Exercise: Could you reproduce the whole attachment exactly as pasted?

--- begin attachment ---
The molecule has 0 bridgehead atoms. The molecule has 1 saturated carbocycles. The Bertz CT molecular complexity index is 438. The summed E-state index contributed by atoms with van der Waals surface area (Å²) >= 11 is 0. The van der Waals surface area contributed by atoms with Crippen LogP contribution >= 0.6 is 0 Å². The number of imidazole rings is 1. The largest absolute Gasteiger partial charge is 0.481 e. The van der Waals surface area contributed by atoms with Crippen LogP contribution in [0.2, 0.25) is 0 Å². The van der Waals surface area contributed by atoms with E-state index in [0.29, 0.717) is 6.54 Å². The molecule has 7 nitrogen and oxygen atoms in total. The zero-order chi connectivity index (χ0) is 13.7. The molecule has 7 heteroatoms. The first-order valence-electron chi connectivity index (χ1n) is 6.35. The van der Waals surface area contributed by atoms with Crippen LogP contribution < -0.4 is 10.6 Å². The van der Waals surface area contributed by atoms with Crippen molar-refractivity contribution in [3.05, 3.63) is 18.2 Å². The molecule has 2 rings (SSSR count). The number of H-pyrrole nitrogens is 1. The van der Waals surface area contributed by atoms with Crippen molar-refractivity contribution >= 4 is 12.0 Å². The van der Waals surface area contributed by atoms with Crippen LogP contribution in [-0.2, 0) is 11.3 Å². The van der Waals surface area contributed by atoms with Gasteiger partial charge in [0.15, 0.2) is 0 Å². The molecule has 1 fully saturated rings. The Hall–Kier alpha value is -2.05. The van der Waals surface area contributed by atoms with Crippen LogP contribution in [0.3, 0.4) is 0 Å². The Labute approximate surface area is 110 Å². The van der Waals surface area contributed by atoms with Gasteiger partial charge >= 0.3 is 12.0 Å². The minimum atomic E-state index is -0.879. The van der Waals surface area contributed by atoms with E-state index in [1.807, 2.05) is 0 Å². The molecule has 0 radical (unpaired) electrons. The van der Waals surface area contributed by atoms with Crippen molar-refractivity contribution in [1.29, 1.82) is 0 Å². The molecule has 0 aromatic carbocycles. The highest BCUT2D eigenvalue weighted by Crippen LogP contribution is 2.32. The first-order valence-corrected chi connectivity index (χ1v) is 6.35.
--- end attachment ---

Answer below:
The molecule has 0 bridgehead atoms. The molecule has 1 saturated carbocycles. The Bertz CT molecular complexity index is 438. The summed E-state index contributed by atoms with van der Waals surface area (Å²) >= 11 is 0. The van der Waals surface area contributed by atoms with Crippen LogP contribution >= 0.6 is 0 Å². The number of imidazole rings is 1. The largest absolute Gasteiger partial charge is 0.481 e. The van der Waals surface area contributed by atoms with Crippen LogP contribution in [0.2, 0.25) is 0 Å². The van der Waals surface area contributed by atoms with E-state index in [0.29, 0.717) is 6.54 Å². The molecule has 7 nitrogen and oxygen atoms in total. The zero-order chi connectivity index (χ0) is 13.7. The molecule has 7 heteroatoms. The first-order valence-electron chi connectivity index (χ1n) is 6.35. The van der Waals surface area contributed by atoms with Crippen LogP contribution < -0.4 is 10.6 Å². The van der Waals surface area contributed by atoms with Crippen molar-refractivity contribution in [3.05, 3.63) is 18.2 Å². The molecule has 2 rings (SSSR count). The number of H-pyrrole nitrogens is 1. The van der Waals surface area contributed by atoms with Crippen molar-refractivity contribution >= 4 is 12.0 Å². The van der Waals surface area contributed by atoms with Crippen LogP contribution in [-0.2, 0) is 11.3 Å². The van der Waals surface area contributed by atoms with Gasteiger partial charge in [0.15, 0.2) is 0 Å². The molecule has 1 fully saturated rings. The Hall–Kier alpha value is -2.05. The van der Waals surface area contributed by atoms with Crippen LogP contribution in [0.3, 0.4) is 0 Å². The Labute approximate surface area is 110 Å². The van der Waals surface area contributed by atoms with Gasteiger partial charge >= 0.3 is 12.0 Å². The minimum atomic E-state index is -0.879. The van der Waals surface area contributed by atoms with E-state index in [1.807, 2.05) is 0 Å². The molecule has 0 radical (unpaired) electrons. The van der Waals surface area contributed by atoms with Crippen molar-refractivity contribution in [1.29, 1.82) is 0 Å². The molecule has 0 aromatic carbocycles. The highest BCUT2D eigenvalue weighted by Crippen LogP contribution is 2.32. The first-order valence-corrected chi connectivity index (χ1v) is 6.35.